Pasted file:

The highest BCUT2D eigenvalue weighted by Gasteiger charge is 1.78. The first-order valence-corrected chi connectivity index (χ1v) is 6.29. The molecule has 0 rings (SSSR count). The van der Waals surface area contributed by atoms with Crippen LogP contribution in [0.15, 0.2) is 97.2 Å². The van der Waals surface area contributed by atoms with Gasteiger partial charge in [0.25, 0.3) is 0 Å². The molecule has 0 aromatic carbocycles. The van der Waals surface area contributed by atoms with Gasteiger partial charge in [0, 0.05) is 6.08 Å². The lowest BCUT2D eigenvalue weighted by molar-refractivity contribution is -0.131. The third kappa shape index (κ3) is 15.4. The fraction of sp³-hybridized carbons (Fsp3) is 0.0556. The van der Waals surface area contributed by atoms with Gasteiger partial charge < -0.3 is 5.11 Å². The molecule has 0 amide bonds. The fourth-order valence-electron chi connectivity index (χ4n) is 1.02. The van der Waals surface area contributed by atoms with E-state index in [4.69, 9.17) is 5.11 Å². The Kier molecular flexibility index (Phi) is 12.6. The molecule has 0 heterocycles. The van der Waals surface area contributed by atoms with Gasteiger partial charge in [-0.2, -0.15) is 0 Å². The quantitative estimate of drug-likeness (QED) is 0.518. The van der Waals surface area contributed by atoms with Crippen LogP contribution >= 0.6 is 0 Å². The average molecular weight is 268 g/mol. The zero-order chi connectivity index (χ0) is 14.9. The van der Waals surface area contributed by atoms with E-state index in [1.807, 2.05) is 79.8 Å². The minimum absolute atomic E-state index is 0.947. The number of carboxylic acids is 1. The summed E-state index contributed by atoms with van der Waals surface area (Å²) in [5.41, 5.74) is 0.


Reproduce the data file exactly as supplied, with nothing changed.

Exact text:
The highest BCUT2D eigenvalue weighted by Gasteiger charge is 1.78. The first-order valence-corrected chi connectivity index (χ1v) is 6.29. The molecule has 0 rings (SSSR count). The van der Waals surface area contributed by atoms with Crippen LogP contribution in [0.15, 0.2) is 97.2 Å². The van der Waals surface area contributed by atoms with Gasteiger partial charge in [0.25, 0.3) is 0 Å². The molecule has 0 aromatic carbocycles. The van der Waals surface area contributed by atoms with Gasteiger partial charge in [0, 0.05) is 6.08 Å². The lowest BCUT2D eigenvalue weighted by molar-refractivity contribution is -0.131. The third kappa shape index (κ3) is 15.4. The fraction of sp³-hybridized carbons (Fsp3) is 0.0556. The van der Waals surface area contributed by atoms with Gasteiger partial charge < -0.3 is 5.11 Å². The molecule has 0 amide bonds. The fourth-order valence-electron chi connectivity index (χ4n) is 1.02. The van der Waals surface area contributed by atoms with E-state index in [4.69, 9.17) is 5.11 Å². The Kier molecular flexibility index (Phi) is 12.6. The molecule has 0 heterocycles. The van der Waals surface area contributed by atoms with Gasteiger partial charge in [-0.2, -0.15) is 0 Å². The quantitative estimate of drug-likeness (QED) is 0.518. The van der Waals surface area contributed by atoms with Crippen LogP contribution >= 0.6 is 0 Å². The average molecular weight is 268 g/mol. The zero-order chi connectivity index (χ0) is 14.9. The van der Waals surface area contributed by atoms with E-state index in [1.807, 2.05) is 79.8 Å². The minimum absolute atomic E-state index is 0.947. The number of carboxylic acids is 1. The summed E-state index contributed by atoms with van der Waals surface area (Å²) in [5.41, 5.74) is 0.